Sensory Integration at Morning Dove

An Article by Sierra Lowe OTS


My name is Sierra Lowe; I am an occupational therapy student that has been completing my doctoral capstone project at Morning Dove for the past 14 weeks. My project aimed to improve mood/behavior in children with a primary diagnosis of Autism Spectrum Disorder by implementing sensory integration activities into weekly therapeutic riding lessons. I had parents of qualifying riders complete a pre and post-test to assess if mood/behavior changed after the implementation of sensory integration activities. I chose three sensory integration activities that were incorporated into lesson plans: mystery sensory boxes, bean bag balance, and Pony Express.

The first activity was the mystery sensory boxes where horse related items (horseshoe, hay, and horse brush) were placed in buckets. Black duct tape with an X cut in the middle was used to keep the riders from seeing the items inside. The goal of this activity was to eliminate vision so the rider had to use other senses and context clues to identify the items.

The second activity was a bean bag balance that focused on proprioception. Proprioception is knowing where your body is in space. The riders had to balance bean bags on various parts of their body (arm, head, foot) without it falling off. This activity also allows for bilateral hand coordination or crossing midline, which are good gross motor and coordination skills to work on.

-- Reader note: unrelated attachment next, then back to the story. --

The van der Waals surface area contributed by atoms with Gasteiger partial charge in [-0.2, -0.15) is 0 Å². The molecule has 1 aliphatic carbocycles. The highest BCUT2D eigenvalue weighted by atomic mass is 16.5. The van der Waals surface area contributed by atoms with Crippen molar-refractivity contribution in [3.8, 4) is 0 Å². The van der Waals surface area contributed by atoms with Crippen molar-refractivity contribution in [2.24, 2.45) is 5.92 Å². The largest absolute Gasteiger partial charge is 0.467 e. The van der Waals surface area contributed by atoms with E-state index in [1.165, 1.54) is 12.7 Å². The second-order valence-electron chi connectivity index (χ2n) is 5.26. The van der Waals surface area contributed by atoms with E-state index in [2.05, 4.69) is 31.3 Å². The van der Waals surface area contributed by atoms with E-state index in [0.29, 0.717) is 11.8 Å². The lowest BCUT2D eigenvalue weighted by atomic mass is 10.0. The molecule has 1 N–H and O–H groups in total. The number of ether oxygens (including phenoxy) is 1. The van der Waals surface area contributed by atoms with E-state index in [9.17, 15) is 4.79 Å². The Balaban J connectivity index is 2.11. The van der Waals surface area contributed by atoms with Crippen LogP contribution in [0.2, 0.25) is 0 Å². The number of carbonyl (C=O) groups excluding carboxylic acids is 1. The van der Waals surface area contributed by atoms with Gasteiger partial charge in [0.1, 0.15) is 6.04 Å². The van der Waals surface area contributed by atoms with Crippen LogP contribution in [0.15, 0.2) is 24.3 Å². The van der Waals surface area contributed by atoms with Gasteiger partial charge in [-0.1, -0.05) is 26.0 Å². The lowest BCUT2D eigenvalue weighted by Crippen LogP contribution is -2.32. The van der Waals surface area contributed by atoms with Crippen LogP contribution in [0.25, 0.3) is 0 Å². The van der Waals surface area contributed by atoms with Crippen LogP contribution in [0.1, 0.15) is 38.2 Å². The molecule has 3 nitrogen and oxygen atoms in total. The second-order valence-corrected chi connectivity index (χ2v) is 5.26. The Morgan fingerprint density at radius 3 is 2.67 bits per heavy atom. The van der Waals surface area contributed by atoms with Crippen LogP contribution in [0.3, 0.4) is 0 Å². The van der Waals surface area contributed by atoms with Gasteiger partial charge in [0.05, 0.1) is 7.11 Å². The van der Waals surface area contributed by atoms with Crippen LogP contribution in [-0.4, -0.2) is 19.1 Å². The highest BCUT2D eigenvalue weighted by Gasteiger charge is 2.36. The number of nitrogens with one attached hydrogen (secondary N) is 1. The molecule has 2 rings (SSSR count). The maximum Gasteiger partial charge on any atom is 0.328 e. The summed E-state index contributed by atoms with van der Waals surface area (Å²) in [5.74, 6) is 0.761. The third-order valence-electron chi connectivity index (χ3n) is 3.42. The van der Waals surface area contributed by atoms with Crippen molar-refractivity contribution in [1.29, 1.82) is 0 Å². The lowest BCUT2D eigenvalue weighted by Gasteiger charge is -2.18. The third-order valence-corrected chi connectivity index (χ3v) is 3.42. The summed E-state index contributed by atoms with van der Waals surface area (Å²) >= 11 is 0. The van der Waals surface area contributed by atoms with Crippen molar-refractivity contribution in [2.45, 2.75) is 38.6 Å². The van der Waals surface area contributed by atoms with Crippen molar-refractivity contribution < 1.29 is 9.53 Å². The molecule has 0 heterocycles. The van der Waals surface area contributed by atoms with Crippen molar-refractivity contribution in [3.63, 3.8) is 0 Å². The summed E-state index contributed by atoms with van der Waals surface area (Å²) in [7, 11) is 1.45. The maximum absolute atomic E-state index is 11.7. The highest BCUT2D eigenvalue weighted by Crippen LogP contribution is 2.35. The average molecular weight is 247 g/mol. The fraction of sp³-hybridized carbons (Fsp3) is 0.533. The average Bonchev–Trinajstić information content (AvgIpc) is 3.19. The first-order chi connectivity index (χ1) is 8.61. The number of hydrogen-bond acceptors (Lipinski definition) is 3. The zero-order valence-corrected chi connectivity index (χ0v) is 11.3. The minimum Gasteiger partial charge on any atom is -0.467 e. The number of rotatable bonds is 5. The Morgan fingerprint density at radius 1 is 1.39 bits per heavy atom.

The final activity was the Pony Express. The riders grabbed envelopes that had textured fabric and had to match it to a respective animal: brown hair to a horse, black velvet to a cow, and smooth, rainbow scales to a fish. The goal of this activity was to have the riders use their sense of touch and sight to match the textures.

The results of this study were positive with 2/3 riders showing improvements in areas of attention. There were also positive observations, such as a rider overcoming a fear of reaching into the mystery boxes and riders being able to match the animals from across the arena for the Pony Express activity. The riders really seemed to respond positively to the sensory integration activities and had fun while doing it. All participants agreed that therapeutic riding was a beneficial activity for their child and would recommend Morning Dove to other families.

It has been an honor to be able to watch the magic that happens here at Morning Dove. I want to thank you for allowing me to watch and help with your children/ loved ones. It has been an incredible experience and a bittersweet ending as I leave and head off to graduation. If you have any questions about the research I did or my study please feel free to contact me via email at lowes@uindy.edu.